Thursday, June 30, 2011

From New Hyde Park & Great Neck, Around the Globe, Signatures on Petition are Children’s Plea for Peace

Photo by James Kavallines, taken for the New York Herald Tribune.
In 1961, two residents from the New Hyde Park/Great Neck area, Hazel Kaufman and Fran Wunderlich, became increasingly alarmed by the ominous signs of war between the U.S. and the U.S.S.R.  The rhetoric between Kennedy and Khrushchev was constantly escalating.  Media reports were dire and threatening.  Children in Great Neck, including those of Hazel and Fran, were being told to hide under their desks in case of a Soviet missile attack.  Nuclear war seemed inevitable, even imminent.  Fran and Hazel decided to take matters into their own hands.  They wrote a petition, to be signed mostly by children, simply pleading for peace, not war, between the two superpowers.  It called on Kennedy and Khrushchev to stress reason and discussion over rhetoric and confrontation.  They called their movement The Children’s Plea for Peace.  Children took copies of the petitions to school and asked other students to sign them.  This was done in cooperation with the Great Neck Public Schools’ administration.  Other children and parents from other communities heard about the petitions and asked for copies.  Soon, people were circulating the petition all over the U.S., and in England, Japan, and India.  Word of the Plea for Peace began to spread.  Extensive coverage in the media followed.  Participants in the Plea for Peace were interviewed by the New York Times, the New York Herald Tribune, the New York Post, and many local newspapers.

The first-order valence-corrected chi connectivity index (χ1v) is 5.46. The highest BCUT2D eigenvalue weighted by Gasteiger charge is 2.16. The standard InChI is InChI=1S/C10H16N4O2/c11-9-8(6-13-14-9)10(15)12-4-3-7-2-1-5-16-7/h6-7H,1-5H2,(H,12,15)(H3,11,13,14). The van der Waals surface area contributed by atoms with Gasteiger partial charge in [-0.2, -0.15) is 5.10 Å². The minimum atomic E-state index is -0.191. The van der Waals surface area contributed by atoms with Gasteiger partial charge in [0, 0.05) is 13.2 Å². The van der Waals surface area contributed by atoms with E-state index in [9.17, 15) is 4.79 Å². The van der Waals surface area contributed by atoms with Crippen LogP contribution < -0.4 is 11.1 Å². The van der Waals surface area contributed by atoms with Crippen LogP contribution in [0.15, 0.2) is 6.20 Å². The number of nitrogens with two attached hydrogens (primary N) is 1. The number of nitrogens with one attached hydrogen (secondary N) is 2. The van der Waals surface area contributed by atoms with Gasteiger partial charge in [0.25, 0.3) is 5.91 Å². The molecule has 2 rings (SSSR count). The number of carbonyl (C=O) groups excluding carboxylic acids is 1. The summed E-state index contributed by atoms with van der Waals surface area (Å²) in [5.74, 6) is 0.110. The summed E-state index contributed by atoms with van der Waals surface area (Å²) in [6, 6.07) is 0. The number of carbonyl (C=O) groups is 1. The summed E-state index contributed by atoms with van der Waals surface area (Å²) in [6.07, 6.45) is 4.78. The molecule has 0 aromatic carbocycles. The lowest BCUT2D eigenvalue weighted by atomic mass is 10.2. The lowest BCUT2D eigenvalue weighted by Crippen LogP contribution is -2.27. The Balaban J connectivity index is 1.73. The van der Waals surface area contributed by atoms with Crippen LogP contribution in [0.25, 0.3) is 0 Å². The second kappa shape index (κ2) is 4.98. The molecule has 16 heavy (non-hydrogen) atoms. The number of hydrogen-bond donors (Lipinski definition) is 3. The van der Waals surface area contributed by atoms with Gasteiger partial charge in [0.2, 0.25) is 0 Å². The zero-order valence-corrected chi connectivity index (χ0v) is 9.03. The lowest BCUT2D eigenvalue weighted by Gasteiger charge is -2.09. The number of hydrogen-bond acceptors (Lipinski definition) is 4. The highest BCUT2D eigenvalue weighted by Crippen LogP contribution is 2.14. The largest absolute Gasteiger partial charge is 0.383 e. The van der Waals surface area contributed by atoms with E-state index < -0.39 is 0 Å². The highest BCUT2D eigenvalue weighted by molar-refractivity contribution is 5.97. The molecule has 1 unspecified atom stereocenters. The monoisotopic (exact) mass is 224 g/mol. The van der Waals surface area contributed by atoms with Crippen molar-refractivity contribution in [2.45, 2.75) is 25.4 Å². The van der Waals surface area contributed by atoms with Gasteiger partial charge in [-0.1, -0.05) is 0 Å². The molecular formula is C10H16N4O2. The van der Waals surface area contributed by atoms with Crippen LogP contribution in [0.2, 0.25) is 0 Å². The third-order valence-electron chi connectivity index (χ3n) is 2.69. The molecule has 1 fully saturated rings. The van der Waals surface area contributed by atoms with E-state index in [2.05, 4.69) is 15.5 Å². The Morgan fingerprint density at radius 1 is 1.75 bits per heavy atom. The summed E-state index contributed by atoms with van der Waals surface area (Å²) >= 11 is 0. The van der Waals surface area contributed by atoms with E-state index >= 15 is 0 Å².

Participants in the Children’s Plea for Peace included Elissa Kaufman (14), Michael Wunderlich (10), and Richard Lazes (13), who traveled with fellow students from New Hyde Park to the United Nations to rally.   Their aim was to present a scroll comprising 10,000 petition signatures to the international organization.  Their pleas were recognized – undersecretary Ralph Bunche accepted their petition scroll on behalf of the United Nations, and media coverage of the Plea for Peace took off.  Photo by James Kavallines, taken for the New York Herald Tribune.
When 10,000 people had signed, Great Neck’s Plea for Peacers attached all of their petitions together, end to end, to form a huge scroll.  A large group of children traveled to the United Nations in Manhattan with placards in hand, asking that they be allowed to officially present their petitions to the international body.  Dr. Ralph Bunche, noted diplomat, academic, and U.N. administrator received three of the Plea for Peace children, and accepted their petition scroll, which remains in the U.N. archival collection to this day.
Signatures for the petition arrived from around the world, including over 700 students from the Mar Basil High School, Kothamangalam, Kerala State, South India (left), and the Kamakura Prefecture, Japan, near Tokyo (right).
Other than advocating for peace and respectful, constructive communication between the U.S. and the U.S.S.R., participants in The Children’s Plea for Peace learned a valuable lesson in civics.  They discovered that their efforts and concerns could be recognized, and that their activities could have real effects on the social discourse of the day.  Many of the Plea for Peace children went on to become advocates, activists and civic leaders.  The Children’s Plea for Peace had taught them how to act on the issues that mattered to them, and speak up for what they believed in.
Press coverage in local and New York City papers took off as the Plea for Peace grew, culminating with the response to the presentation by children of over 10,000 signatures at the U.N.